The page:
It was a relaxed, stylish evening and both the service and food....

...could not have been better, however, the prospect of spending time with Martini Maestro, Alessandro Palazzi in Dukes bar later that evening was an intriguing one.

Alessandro Palazzi at work
Alessandro Palazzi at work
He has been at the helm in London’s most famous up-market Martini hostelry since 2007. This is the place where Ian Fleming is said to have taken his inspiration for the Vesper Cocktail, as mentioned in his 1953 novel Casino Royale. These days it is called the Dukes Vesper, a subtle nod to the world’s greatest spy!

Dukes Vesper Martini
Dukes Vesper Martini
At precisely 11.30pm Alessandro, looking impeccable in his Bond-like white evening jacket, prepared my Dukes Vesper using the same rosewood trolley that’s been serving the bar for more than a century: gin, vodka, Angostura bitters, Amber Vermouth and orange zest.

I slept well!

Over breakfast the following morning I found myself in conversation with an American couple from Portland in Oregon.

They had been visiting the hotel twice a year for 20 years. “We just love their attention to detail,” she espoused before tucking into her continental breakfast.

We followed suit, partaking of an exquisitely prepared breakfast before heading off for a quick look at the Handel & Hendrix in London experience at numbers 23 and 25 Brook Street.

Handel's Home at 25 Brook Street
Handel's Home at 25 Brook Street
Separated by a wall and 200 years are the homes of two musicians who chose London and changed music.

Handel moved into his house in Brook Street (now No. 25) during the summer of 1723, encouraged no doubt by his court appointment to the Chapel Royal earlier that year.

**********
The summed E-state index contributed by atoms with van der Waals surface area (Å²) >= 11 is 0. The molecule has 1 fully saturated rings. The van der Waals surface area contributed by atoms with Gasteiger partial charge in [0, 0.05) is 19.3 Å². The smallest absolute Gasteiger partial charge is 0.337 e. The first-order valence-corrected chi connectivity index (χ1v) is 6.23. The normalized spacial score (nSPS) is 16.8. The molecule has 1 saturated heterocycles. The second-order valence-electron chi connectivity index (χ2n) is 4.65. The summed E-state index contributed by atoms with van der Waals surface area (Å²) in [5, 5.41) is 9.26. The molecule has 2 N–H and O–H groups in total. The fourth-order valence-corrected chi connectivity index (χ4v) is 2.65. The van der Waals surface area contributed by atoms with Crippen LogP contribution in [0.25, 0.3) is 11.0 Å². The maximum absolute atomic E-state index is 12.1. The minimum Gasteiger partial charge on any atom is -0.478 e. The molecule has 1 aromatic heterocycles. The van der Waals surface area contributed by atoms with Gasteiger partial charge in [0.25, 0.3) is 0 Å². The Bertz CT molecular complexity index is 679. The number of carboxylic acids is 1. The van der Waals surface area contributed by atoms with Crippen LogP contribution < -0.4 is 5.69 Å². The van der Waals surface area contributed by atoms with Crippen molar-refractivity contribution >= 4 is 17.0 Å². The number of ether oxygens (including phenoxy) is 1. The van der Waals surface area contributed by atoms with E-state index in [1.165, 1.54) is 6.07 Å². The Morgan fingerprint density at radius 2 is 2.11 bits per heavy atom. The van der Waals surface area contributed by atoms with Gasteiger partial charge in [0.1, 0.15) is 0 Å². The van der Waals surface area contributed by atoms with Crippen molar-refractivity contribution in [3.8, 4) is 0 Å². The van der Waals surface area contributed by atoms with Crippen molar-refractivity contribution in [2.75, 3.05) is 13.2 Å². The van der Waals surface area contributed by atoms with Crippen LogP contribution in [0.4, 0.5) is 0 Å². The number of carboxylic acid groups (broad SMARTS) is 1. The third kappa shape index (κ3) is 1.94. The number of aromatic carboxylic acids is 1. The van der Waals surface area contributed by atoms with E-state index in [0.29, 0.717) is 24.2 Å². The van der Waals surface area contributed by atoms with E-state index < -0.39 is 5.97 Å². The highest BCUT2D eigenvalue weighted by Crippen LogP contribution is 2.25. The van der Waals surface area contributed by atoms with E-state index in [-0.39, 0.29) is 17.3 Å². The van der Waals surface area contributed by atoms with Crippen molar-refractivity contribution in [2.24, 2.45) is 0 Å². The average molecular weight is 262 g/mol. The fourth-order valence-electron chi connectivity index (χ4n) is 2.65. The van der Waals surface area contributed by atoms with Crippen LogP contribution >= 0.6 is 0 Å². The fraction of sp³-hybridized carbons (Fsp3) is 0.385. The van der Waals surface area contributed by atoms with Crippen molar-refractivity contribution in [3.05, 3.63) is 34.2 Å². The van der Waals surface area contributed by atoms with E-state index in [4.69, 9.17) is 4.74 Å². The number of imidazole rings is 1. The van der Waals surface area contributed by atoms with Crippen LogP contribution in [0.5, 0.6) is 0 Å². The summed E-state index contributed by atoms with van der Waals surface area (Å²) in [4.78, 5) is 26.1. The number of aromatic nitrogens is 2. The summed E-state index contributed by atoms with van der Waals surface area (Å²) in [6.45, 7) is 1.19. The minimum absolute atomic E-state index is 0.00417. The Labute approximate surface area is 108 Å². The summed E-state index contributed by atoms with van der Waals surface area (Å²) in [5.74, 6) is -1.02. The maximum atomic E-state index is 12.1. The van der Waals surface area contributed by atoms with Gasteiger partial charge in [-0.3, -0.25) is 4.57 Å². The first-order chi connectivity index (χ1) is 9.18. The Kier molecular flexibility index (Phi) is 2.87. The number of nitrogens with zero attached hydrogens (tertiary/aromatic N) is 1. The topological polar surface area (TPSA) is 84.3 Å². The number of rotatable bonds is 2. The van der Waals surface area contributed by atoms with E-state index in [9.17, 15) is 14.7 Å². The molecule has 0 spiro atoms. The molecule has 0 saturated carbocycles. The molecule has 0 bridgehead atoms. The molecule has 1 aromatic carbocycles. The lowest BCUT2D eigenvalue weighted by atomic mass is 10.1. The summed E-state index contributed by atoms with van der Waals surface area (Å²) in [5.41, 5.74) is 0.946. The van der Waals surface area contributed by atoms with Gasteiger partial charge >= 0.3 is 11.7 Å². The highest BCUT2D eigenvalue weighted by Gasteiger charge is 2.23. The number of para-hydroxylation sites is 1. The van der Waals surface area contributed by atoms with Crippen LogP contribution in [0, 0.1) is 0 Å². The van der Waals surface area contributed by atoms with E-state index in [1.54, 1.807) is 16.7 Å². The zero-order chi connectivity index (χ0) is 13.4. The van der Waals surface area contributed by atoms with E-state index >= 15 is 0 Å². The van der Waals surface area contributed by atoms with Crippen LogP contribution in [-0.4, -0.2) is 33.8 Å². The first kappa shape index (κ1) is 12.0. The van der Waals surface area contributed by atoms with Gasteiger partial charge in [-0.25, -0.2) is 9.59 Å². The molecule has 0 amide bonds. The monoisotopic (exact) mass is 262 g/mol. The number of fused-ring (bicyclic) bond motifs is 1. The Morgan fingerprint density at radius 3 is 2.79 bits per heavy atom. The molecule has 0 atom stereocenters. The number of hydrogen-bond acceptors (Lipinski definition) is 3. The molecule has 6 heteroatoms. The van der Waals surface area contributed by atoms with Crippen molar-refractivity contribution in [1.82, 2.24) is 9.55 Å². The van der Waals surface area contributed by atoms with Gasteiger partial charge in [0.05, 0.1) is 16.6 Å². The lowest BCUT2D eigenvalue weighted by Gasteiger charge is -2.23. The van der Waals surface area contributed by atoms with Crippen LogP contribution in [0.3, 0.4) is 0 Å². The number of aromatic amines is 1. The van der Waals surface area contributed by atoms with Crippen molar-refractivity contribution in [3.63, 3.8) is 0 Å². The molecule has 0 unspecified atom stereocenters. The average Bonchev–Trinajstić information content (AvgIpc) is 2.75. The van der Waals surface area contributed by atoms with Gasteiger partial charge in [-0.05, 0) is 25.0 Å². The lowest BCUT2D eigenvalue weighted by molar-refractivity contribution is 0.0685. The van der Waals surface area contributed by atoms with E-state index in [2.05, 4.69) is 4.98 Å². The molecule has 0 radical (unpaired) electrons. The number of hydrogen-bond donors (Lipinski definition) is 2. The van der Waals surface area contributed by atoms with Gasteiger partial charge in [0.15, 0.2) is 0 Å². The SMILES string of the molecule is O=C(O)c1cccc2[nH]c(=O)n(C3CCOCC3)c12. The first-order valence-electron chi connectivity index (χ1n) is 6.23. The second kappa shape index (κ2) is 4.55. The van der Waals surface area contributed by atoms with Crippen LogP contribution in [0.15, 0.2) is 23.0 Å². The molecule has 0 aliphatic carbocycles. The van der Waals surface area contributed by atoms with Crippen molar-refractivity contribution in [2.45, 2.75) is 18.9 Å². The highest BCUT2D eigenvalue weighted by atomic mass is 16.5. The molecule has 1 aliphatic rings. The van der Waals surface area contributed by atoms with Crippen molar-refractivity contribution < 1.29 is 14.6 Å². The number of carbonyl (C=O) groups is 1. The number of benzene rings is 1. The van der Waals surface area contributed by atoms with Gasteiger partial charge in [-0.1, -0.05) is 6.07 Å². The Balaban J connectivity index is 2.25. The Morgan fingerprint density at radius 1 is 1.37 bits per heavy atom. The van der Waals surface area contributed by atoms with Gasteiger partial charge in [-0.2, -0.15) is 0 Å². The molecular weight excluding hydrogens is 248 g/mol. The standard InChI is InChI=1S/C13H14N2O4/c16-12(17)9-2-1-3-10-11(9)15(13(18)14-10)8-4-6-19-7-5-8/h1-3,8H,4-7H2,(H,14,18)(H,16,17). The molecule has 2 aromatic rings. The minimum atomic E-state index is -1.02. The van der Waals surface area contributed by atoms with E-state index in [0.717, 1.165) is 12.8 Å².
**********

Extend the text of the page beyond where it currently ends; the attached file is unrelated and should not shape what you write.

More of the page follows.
After his British naturalisation in 1727 he decided to remain there and spent a total of 36 years in the property which was a snip at £50 rent a year!

The flat on the upper floors of 23 Brook Street was found by Jimi Hendrix’s girlfriend Kathy Etchingham from an advert in one of the London evening newspapers in June 1968 while he was in New York.

Hendrix as a neighbour!
Hendrix as a neighbour!
He moved in briefly in July before returning to the United States for an extensive tour and spent some time decorating the flat to his own taste, including purchasing curtains and cushions from the nearby John Lewis department store, as well as ornaments and knickknacks from Portobello Road market and elsewhere. He told Kathy that this was ‘my first real home of my own’.

It is a fascinating insight into the lives of two musical giants, two centuries apart but each game changers in their own right.

It was time to head back to the frozen wildernesses of the North!

We returned to collect our bags from Dukes London where we had arranged a late 1pm checkout.

As we prepared to bid a fond farewell to two days of unadulterated luxury, it was unsurprising to read that after just three months into the year, the hotel has already received a number of high-profile recognitions including a 4 Star rating from Forbes Travel Guide, an accolade as one of the ‘Best Hotels in England’ from prestigious American publication U.S. News & World Report, and an AA 5 Red Star rating.

We stepped into the mid-morning drizzle. I was once again wearing my trail shoes and heavy waterproof Arctic jacket. Reality was rapidly returning!

FACT BOX:
Nightly rates at DUKES LONDON in a DUKES room start at £350 inc VAT and breakfast. For more information please call 020 7491 4840 or visit www.dukeshotel.com.

Churchill War Rooms: https://www.iwm.org.uk/visits/churchill-war-rooms.
Charles Dickens Museum: www.dickensmuseum.com. Tel 020 7405 2127
Handel & Hendrix in London: www.handelhendrix.org. Tel 020 7495 1685